In northern Arizona and southern Utah the Colorado Plateau is bisected by the Colorado River and the Grand Canyon. How this came to be is that over 10 million years ago, a river was already there, though not necessarily on exactly the same course. Then, subterranean geological forces caused the land in that part of North America to gradually rise by about a centimeter per year for millions of years. An unusual balance occurred: the river that would become the Colorado River was able to erode into the crust of the Earth at a nearly equal rate to the uplift of the plateau. Now, millions of years later, the North Rim of the Grand Canyon is at an elevation of about 2,450 m (8,040 ft) above sea level, and the South Rim of the Grand Canyon is about 2,150 m (7,050 ft) above sea level. At its deepest, the Colorado River is about 1,830 m (6,000 ft) below the level of the North Rim.
Another high altitude plateau in North America is the Mexican plateau. With an area of 601,882 km2 (232,388 sq mi) and average height of 1,825 m, it is the home of more than 70 million people.
A tepui (pronunciation: //), or tepuy (Spanish: [teˈpui]), is a table-top mountain or mesa found in the Guiana Highlands of South America, especially in Venezuela and western Guyana. The word tepui means "house of the gods" in the native tongue of the Pemon, the indigenous people who inhabit the Gran Sabana.
Tepuis tend to be found as isolated entities rather than in connected ranges, which makes them the host of a unique array of endemic plant and animal species. Some of the most outstanding tepuis are Neblina, Autana, Auyantepui and Mount Roraima. They are typically composed of sheer blocks of Precambrian quartz arenite sandstone that rise abruptly from the jungle, giving rise to spectacular natural scenery. Auyantepui is the source of Angel Falls, the world's tallest waterfall.
The parallel Sierra of Andes delimit one of the world highest plateaus: the Altiplano, (Spanish for "high plain"), Andean Plateau or Bolivian Plateau. It lies in west-central South America, where the Andes are at their widest, is the most extensive area of high plateau on Earth outside of Tibet. The bulk of the Altiplano lies within Bolivian and Peruvian territory while its southern parts lie in Chile and Argentina. The Altiplano plateau hosts several cities like Puno, Oruro, Potosí, Cuzco and La Paz, the administrative seat of Bolivia. Northeastern Altiplano is more humid than the Southwestern, the latter of which hosts several salares, or salt flats, due to its aridity. At the Bolivia-Peru border lies Lake Titicaca, the largest lake in South America.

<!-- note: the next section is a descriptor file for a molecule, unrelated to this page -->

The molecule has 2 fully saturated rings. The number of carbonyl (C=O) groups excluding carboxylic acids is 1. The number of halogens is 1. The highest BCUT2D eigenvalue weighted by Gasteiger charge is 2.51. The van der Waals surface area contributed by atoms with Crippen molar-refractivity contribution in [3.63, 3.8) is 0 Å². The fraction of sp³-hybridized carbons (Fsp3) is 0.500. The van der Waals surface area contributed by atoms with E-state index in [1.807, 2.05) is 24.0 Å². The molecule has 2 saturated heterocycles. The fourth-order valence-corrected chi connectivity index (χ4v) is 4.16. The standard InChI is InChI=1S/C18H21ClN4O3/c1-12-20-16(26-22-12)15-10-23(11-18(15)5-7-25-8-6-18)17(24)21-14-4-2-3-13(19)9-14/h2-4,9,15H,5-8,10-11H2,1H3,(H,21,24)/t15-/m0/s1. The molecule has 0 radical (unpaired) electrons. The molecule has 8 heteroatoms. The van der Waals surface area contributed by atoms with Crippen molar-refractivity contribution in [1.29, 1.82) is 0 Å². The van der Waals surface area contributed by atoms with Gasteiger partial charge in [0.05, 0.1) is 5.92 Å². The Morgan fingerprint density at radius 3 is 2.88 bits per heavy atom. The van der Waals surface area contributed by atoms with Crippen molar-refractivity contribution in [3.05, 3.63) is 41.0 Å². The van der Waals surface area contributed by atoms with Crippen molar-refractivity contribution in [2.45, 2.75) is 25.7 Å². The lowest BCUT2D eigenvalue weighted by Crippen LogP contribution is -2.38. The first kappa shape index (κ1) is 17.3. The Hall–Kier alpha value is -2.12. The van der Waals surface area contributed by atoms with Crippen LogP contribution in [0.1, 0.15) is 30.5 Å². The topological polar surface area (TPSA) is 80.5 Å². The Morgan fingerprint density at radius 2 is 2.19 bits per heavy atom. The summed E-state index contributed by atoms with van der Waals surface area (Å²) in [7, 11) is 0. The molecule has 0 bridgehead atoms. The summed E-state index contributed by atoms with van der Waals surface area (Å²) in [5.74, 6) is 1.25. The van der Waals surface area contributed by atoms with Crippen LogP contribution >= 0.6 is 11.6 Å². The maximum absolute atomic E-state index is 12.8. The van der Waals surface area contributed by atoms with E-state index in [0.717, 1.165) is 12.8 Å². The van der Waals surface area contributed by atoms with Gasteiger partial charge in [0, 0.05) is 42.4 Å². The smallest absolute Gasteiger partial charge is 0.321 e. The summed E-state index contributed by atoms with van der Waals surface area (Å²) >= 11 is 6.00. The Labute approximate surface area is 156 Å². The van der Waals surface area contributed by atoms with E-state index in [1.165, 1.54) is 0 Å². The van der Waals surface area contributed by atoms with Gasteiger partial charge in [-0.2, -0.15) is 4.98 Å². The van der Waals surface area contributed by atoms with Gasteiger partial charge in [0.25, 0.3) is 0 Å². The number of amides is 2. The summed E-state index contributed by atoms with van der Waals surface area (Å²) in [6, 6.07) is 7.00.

The highest African plateau is the Ethiopian Highlands which cover the central part of Ethiopia. It forms the largest continuous area of its altitude in the continent, with little of its surface falling below 1500 m (4,921 ft), while the summits reach heights of up to 4550 m (14,928 ft). It is sometimes called the Roof of Africa due to its height and large area.
Another example is the Highveld which is the portion of the South African inland plateau which has an altitude above approximately 1500 m, but below 2100 m, thus excluding the Lesotho mountain regions. It is home to some of largest South-African urban agglomerations.
The Western Plateau, part of the Australian Shield, is an ancient craton covering much of the continent's southwest, an area of some 700,000 square kilometres. It has an average elevation of between 305 and 460 m.
The North Island Volcanic Plateau is an area of high land occupying much of the centre of the North Island of New Zealand, with volcanoes, lava plateaus, and crater lakes, the most notable of which is the country's largest lake, Lake Taupo. The plateau stretches approximately 100 km east to west and 130 km north to south. The majority of the plateau is more than 600 m above sea level.
- Atherton Tableland
- Deosai National Park
- Oceanic plateau for submarine or undersea plateaux
- Garcia-Castellanos, D., 2007. The role of climate during high plateau formation. Insights from numerical experiments. Earth Planet. Sci. Lett. 257, 372-390, doi:10.1016/j.epsl.2007.02.039 pdf
- Leighty, Dr. Robert D. (2001). "Colorado Plateau Physiographic Province". Contract Report. Defense Advanced Research Projects Agency (DOD) Information Sciences Office. Retrieved 2007-12-25.
- "The Road to the Stars". Retrieved 27 July 2015.